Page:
Enrichment over R&D
Sanders, meanwhile, highlighted the effects of this pricing. Thirty-one percent of Americans have reported not taking their medications as prescribed due to costs. Hundreds of people have set up GoFundMe pages to pay for Merck’s cancer drug, Keytruda, including a woman in Nebraska named Rebecca. The mother of two who worked at a school cafeteria died of cancer after raising only $4,000 for her Keytruda infusions that cost $25,000 every three weeks, Sanders said.
While the CEOs defended their pricing at the hearing, Sanders and his committee’s report noted that pharmaceutical companies are spending far more on executives and stockholders than R&D. In 2022, J&J made $17.9 billion in profits, and its CEO received $27.6 million in compensation. That year, the company spent $17.8 billion on stock buybacks, dividends, and executive compensation, while the company spent just $14.6 billion on R&D, the report states. “In other words, the company spent $3.2 billion more enriching executives and stockholders than finding new cures,” it concludes.
In 2022, Bristol Myers Squibb also spent $3.2 billion more on stock buybacks, dividends, and executive compensation than R&D—$12.7 billion on executives and stockholders compared with $9.5 billion on R&D. That year, the company made $6.3 billion in profits, and its former CEO made $41.4 million in compensation.
Some Republicans on the committee pushed back on Democratic criticism of pricing, arguing that pricing is what the market will bear. “In capitalism, if you’re running an enterprise where you have a fiduciary responsibility to your owners, you try and get as high a price as you can,” Sen. Mitt Romney (R-Utah) said. “That’s what you try and do. You try and make as much profit as you can. That’s how free enterprise works. You think Chevrolet sits back and says, ‘Gosh, how can we get the price of this Chevrolet down?’ No, it’s like, ‘How high a price can I get and maximize the profit for my shareholder?'” He went on to describe price controls as “socialism lite.”
“The root of the problem”
Peter Maybarduk, the director of the Access to Medicines program at Public Citizen, a watchdog organization, who also testified at the hearing, hit back at the main pharmaceutical talking points along with Sanders. That included noting that the makers of the 10 drugs selected for the first round of Medicare price negotiation spent $10 billion more on self-enriching activities than R&D.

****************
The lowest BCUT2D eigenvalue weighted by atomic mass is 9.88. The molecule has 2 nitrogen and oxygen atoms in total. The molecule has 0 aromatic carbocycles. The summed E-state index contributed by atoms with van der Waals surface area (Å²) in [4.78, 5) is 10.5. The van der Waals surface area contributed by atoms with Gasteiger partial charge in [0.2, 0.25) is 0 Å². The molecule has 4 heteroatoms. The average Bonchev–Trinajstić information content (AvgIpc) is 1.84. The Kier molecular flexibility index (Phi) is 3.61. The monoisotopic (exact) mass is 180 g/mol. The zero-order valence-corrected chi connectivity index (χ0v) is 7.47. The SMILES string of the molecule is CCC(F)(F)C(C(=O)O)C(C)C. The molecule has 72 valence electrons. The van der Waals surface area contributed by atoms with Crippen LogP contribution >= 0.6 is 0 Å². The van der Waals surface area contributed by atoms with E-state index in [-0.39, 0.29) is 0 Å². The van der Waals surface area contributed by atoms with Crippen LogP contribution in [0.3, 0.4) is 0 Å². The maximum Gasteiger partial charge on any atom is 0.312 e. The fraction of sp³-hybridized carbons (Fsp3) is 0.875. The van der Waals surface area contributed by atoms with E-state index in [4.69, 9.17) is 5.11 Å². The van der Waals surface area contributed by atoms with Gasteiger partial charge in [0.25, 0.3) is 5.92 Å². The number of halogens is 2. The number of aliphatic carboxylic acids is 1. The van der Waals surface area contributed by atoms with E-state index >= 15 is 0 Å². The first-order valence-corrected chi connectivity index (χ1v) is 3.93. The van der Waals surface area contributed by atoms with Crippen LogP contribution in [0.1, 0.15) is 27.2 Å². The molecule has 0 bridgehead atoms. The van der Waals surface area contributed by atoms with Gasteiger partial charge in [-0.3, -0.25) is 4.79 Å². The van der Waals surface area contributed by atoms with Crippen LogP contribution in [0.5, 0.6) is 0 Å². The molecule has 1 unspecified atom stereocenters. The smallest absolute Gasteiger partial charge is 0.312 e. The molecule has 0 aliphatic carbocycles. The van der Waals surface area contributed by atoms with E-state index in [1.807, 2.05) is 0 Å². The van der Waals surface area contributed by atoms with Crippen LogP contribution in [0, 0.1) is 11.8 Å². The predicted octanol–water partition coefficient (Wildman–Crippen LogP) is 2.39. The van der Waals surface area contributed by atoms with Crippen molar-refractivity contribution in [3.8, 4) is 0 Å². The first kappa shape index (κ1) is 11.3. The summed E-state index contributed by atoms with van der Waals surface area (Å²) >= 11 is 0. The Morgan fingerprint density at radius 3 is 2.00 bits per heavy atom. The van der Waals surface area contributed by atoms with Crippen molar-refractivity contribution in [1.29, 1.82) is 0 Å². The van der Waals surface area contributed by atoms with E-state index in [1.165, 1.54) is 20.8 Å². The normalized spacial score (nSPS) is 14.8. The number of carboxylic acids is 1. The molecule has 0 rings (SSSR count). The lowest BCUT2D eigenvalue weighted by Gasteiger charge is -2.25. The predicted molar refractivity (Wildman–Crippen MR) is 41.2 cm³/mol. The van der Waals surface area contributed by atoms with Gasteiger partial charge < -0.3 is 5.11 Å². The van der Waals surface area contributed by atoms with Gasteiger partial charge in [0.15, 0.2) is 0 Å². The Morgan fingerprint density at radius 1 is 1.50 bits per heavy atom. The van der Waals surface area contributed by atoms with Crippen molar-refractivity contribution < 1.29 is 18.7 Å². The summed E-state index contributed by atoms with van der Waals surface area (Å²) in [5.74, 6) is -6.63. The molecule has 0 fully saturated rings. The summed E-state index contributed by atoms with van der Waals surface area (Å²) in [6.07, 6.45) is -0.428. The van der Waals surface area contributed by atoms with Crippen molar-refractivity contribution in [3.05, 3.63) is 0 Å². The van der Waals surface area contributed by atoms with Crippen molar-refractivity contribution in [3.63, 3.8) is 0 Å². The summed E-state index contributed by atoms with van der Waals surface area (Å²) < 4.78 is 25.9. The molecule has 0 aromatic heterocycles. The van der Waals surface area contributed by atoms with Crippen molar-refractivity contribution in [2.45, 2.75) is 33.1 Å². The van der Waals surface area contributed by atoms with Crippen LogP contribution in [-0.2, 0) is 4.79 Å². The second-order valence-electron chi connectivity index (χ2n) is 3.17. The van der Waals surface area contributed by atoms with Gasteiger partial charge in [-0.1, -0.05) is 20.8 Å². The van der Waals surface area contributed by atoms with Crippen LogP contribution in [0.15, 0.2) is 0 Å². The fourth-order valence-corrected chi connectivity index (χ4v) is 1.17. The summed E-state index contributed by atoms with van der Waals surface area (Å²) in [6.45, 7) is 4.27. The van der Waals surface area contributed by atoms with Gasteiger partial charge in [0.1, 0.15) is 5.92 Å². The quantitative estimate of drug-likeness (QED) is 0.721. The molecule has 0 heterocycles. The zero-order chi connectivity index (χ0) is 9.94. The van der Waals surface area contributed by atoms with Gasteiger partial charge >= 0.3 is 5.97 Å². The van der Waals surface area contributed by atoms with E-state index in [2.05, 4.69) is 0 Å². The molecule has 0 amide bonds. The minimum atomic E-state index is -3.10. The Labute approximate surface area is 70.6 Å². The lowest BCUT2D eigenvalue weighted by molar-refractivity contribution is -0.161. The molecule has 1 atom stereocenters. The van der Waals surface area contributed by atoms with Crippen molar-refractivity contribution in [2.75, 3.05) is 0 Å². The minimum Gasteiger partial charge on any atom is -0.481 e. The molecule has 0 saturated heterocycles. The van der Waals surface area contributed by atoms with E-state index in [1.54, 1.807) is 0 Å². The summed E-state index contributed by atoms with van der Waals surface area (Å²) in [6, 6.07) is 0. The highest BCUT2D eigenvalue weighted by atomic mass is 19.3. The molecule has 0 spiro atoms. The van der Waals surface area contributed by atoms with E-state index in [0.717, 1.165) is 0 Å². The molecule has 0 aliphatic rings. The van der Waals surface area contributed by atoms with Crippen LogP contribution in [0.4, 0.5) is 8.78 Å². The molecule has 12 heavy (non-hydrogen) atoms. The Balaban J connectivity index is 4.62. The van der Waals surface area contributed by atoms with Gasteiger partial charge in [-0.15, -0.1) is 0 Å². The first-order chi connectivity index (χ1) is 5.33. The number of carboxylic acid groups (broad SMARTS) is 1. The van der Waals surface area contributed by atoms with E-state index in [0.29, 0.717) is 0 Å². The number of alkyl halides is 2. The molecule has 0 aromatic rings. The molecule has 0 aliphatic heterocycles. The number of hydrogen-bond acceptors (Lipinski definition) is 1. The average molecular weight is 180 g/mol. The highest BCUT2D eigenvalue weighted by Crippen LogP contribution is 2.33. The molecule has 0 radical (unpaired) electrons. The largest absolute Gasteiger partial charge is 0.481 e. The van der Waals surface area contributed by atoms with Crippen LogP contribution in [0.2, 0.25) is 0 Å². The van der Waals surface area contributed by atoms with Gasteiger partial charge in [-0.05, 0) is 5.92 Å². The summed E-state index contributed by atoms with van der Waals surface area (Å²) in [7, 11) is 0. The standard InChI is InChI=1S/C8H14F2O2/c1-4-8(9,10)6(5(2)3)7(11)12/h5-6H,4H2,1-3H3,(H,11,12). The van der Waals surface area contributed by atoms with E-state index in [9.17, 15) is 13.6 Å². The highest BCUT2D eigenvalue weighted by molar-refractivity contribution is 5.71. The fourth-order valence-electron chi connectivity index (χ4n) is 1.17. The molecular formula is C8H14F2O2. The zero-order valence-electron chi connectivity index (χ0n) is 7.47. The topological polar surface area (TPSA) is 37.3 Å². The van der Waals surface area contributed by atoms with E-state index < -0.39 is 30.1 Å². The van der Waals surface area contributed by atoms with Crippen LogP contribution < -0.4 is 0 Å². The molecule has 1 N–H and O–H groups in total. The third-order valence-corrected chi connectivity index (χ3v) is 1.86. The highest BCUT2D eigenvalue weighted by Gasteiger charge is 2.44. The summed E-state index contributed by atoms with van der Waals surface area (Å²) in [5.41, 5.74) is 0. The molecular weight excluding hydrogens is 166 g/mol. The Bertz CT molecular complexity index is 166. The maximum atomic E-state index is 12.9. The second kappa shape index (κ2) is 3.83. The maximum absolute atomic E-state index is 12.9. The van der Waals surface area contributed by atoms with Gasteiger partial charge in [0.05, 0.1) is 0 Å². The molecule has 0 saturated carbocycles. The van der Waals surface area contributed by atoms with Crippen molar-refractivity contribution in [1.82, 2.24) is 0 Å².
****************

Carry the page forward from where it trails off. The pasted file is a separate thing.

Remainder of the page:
Like Sanders, Maybarduk dismissed the idea that pharmaceutical middle managers were the main problem in US drug pricing.
“We heard some wild stuff up here this morning, including a lot of blaming middlemen for the problem of high prices,” Maybarduk said in a response to a question from Sanders. “Drugmakers’ high prices are the whole reason that we have a middlemen problem. It’s because we have exceedingly high prices at the outset that there’s an attractive market for middlemen to enter. But the fish rots from the head. If you break up the market, if you look at where the revenue is, drug makers capture two-thirds, $323 billion, pharmacy benefit managers are a small slice, $23 billion. You can’t fix the problem of the pharmaceutical industry by going off middlemen who are just trying to skim off the top. You have to get to the root of the problem which is the monopoly power.”
The Senate report pointed to patent gaming that allows pharmaceutical companies to hold on to monopolies for extended periods. It highlighted that Johnson & Johnson, Merck, and Bristol Myers Squibb have accumulated dozens of patents on individual drugs, creating “patent thickets.” With the dense protection, pharmaceutical companies can delay low-cost alternatives from entering the market. And, if that isn’t enough, pharmaceutical companies also spend hundreds of millions of dollars on political contributions and lobbying to protect their interests.